Employment rate among women not hit hard by pandemic: Minister
Manpower Minister Josephine Teo says this highlights resilience of female workers
The employment rate among women was not hard hit by the coronavirus pandemic, which speaks to the resilience of female workers and the broader support for them to remain in the workforce, Manpower Minister Josephine Teo said yesterday.
She added that women also need to continue to keep their skills relevant to grasp future opportunities.
Mrs Teo told a virtual forum on gender diversity and inclusion in the workforce: "We had quite a lot of attention to how the Covid-19 pandemic impacted women in the workforce last year.
"I was particularly concerned because the hardest hit sectors, for example accommodation and retail, have got a higher representation of women within their workforce.
"When we scan the international environment, it was also very apparent that women were disproportionately affected by the pandemic, and... the resulting closures to schools, as well as lockdowns in many countries."
But she noted that Singapore's female employment rate has remained relatively stable at around 73 per cent last year, while the incidence of retrenchment was also about the same for men and women.
She noted that women need to find time and opportunity to train and upskill to remain relevant in the workforce, especially as the retirement and re-employment ages are raised and women have a longer lifespan.
"There are still... the challenges of workforce transformation... and of keeping up with the digitalisation of businesses. I think we mustn't underestimate the impact on the entire workforce and women in particular," Mrs Teo said.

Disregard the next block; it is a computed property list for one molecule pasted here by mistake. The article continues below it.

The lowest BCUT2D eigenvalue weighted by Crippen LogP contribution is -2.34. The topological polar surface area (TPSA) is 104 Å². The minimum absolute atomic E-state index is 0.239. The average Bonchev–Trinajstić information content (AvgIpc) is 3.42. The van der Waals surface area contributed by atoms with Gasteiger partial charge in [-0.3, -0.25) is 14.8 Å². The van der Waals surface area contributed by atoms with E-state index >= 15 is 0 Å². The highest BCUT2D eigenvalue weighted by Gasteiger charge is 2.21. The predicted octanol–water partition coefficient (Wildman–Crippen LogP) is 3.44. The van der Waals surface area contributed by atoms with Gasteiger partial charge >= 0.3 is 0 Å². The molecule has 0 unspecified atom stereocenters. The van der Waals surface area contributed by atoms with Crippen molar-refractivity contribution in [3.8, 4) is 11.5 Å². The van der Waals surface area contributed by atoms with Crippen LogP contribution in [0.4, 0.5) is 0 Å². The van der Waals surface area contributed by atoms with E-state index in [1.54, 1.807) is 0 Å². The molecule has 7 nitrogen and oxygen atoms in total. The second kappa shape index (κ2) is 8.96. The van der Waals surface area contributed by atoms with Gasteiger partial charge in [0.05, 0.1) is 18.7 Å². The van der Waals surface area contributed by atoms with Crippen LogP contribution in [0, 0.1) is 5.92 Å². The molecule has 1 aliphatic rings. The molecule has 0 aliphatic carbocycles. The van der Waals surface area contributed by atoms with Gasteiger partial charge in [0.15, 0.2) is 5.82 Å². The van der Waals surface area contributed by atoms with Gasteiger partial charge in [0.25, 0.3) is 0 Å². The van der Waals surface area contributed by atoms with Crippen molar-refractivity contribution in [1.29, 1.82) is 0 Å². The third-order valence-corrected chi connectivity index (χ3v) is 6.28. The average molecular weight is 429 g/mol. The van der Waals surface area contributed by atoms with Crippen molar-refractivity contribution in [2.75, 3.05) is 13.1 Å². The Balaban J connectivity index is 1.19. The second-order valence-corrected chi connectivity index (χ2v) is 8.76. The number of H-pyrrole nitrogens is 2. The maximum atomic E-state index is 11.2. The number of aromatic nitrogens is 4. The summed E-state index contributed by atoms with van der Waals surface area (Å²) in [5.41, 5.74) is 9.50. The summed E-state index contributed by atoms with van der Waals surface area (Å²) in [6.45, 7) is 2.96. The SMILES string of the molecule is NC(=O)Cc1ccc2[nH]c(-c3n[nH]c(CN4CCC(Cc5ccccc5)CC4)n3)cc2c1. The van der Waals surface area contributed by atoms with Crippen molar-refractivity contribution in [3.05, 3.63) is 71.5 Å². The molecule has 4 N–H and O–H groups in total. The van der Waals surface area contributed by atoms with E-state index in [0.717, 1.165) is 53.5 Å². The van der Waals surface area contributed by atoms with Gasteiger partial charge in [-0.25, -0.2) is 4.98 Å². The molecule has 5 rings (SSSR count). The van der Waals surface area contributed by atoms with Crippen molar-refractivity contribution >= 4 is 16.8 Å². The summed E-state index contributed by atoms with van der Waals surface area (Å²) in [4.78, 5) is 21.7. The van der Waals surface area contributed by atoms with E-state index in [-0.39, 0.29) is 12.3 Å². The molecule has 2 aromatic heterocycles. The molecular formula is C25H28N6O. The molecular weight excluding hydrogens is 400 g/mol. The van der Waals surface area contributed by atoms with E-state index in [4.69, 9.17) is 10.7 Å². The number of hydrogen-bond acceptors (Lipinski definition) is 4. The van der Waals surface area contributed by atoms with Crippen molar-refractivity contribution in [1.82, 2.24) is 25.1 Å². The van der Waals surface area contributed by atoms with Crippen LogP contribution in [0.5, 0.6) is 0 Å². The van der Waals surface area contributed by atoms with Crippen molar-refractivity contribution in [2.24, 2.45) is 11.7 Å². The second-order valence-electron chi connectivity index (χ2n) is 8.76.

"I think it is more difficult for women because apart from work commitments, quite often they juggle many hats. We are caregivers, as well, to parents or to children... So the challenge for women to keep their skills relevant is something that we should not disregard, we have to work quite hard at it."
Another thing that has to change is getting more women on company boards, Mrs Teo said during the panel dialogue organised by the National University of Singapore Office of Alumni Relations.
Fellow panellist Georgette Tan, president of United Women Singapore, said 30 per cent of women on boards should be the base and the target has shifted to 50 per cent, according to a global organisation that pushes for gender-balanced boards.
Meanwhile, responding to a question on whether there might be anti-discrimination legislation, Mrs Teo said the ministry is prepared to do it if society needs a stronger signal that certain things are sacrosanct.
But she noted that such legislation is not a "silver bullet" that necessarily translates into better outcomes.